CNS Injurya,b,c 396.96 2.5-2,361  741.58 47.4 15.2 11
Demyelinating 0.005 0-0.21 0.03 40.3 10.3 41
Neurologic Controls 0.024 0-0.50 0.10 52.2 17.5 38
Normal Controls 0.023 0-0.93 0.15 53.8 16.0 41
Analysis of variance of CSF tau levels for four patients groups, p < 0.001.
aCSF tau levels are significantly different from neurologic control group, p < 0.001.
bCSF tau levels are significantly different from normal control group, p < 0.001.
cCSF tau levels significantly elevated from demyelinating disease group, p < 0.001.

TABLE 2
Serum cleaved-tau levels for moderate to severe traumatic brain injury
patients and neurologic and non-
neurologic controls **Significantly different from other groups p < 0.001.
Serum
cleaved-tau (ng/ml)
Diseases Mean range N
CNS Injury 1.457** 0.14-4.56 11
Neurologic Controls 0.000 0-0 22
Non-neurologic Controls 0.034 0.000-0.650 19

References

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Anderton B. H., Breinberg D., Downes M. J., Green P. J., Tomlinson B. E., Ulrich J., Wood J. N., and Kahn J. (1982) Monoclonal antibodies show that neurofibrillary tangles and neurofilaments share antigenic determinants. Nature 298, 84-86.

Binder L. I., Frankfurter A., and Rebhun L. I. (1985) The distribution of tau in the mammalian central nervous system. J. Cell Biol. 101, 1371-1378.

Bobrow M. N., Harris T. D., Shaughnessy K. J. and Litt G. J. (1989) Catalyzed reporter deposition, a novel method of signal amplification. J. Immunol. Meth. 125, 279-285.

Boorsma D. M. and Kalsbeek G. L. (1975) A comparative study of horseradish peroxidase conjugates prepared with a one-step and a two-step process. J. Histochem. Cytochem. 23, 200-207.

Caputo C. B., Wischik C., Novak M., Scott C. W., Brunner W. F., De Garcini E. M., Lo M. M. S., Norris T. E. and Salama A. I. (1992) Immunological characterization of the region of tau protein that is bound to Alzheimer paired helical filaments. Neurobiol. Aging 13, 267-274.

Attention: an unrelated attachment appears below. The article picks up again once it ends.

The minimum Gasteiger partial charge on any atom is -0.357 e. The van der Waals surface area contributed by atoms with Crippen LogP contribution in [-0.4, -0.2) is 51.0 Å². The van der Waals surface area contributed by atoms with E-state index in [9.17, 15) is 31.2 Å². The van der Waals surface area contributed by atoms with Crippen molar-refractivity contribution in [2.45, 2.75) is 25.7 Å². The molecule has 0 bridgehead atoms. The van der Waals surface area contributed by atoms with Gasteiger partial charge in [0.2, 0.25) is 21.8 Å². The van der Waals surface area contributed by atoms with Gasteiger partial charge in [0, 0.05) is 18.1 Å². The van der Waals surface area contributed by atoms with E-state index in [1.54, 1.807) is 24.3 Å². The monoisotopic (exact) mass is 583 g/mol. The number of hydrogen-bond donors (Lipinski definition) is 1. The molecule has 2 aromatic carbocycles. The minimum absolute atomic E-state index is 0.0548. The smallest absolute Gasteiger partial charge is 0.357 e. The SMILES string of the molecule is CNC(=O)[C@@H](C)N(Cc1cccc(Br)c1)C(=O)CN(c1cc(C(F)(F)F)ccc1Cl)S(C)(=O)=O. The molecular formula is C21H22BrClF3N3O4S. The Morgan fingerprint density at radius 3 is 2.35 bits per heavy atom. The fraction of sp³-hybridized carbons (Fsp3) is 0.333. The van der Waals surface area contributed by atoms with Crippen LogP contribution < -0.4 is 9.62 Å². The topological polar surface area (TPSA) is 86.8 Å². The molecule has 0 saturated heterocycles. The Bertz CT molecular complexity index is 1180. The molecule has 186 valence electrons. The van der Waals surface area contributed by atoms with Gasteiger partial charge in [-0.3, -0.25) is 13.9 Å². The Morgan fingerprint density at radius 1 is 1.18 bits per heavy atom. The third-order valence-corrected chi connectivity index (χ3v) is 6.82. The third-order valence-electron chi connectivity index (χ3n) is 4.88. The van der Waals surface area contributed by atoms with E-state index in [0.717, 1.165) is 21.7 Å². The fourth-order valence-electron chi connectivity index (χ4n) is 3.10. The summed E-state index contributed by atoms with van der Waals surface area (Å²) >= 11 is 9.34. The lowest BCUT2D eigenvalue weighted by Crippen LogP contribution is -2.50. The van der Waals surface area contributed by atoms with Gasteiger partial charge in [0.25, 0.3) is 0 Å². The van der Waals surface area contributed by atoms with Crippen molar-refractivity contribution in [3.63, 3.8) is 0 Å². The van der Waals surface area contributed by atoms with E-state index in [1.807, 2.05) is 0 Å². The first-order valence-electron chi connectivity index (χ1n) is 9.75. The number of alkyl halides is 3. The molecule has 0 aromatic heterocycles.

Carmel G., Mager E. M., Binder L. I. and Kuret J. (1996) The structural basis of monoclonal antibody Alz50's selectivity for Alzheimer's disease pathology. J. Biol. Chem. 271, 32789-32795.

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Cleveland D. W., Hwo S. Y. and Kirschner M. W. (1977) Purification of tau, a microtubule-associated protein that induces the assembly of microtubules from purified tubulin. J. Mol. Biol. 116, 207-225.

Couchie D. and Nunez J. (1985) Immunological characterization of microtubule-associated proteins specific for the immature brain. FEBS Lett. 188, 331-335.

Goedert M., Spillantini M. G., Jakes R., Rutherford D. and Crowther R. A. (1989) Multiple isoforms of human microtubule-associated protein tau: sequence and localization in neurofibrillary tangles and Alzheimer's disease. Neuron 3, 519-526.

Gotow T. and Tanaka J. (1994) Phosphorylation of neurofilament H subunit as related to arrangement of neurofilaments. J. Neurosci. Res. 37, 691-713.

Greenberg S. G., Davies P., Schein J. D. and Binder L. I. (1992) Hydrofluoric acid-treated PHFτ proteins display the same biochemical properties as normal τ. J. Biol. Chem. 267: 564-569.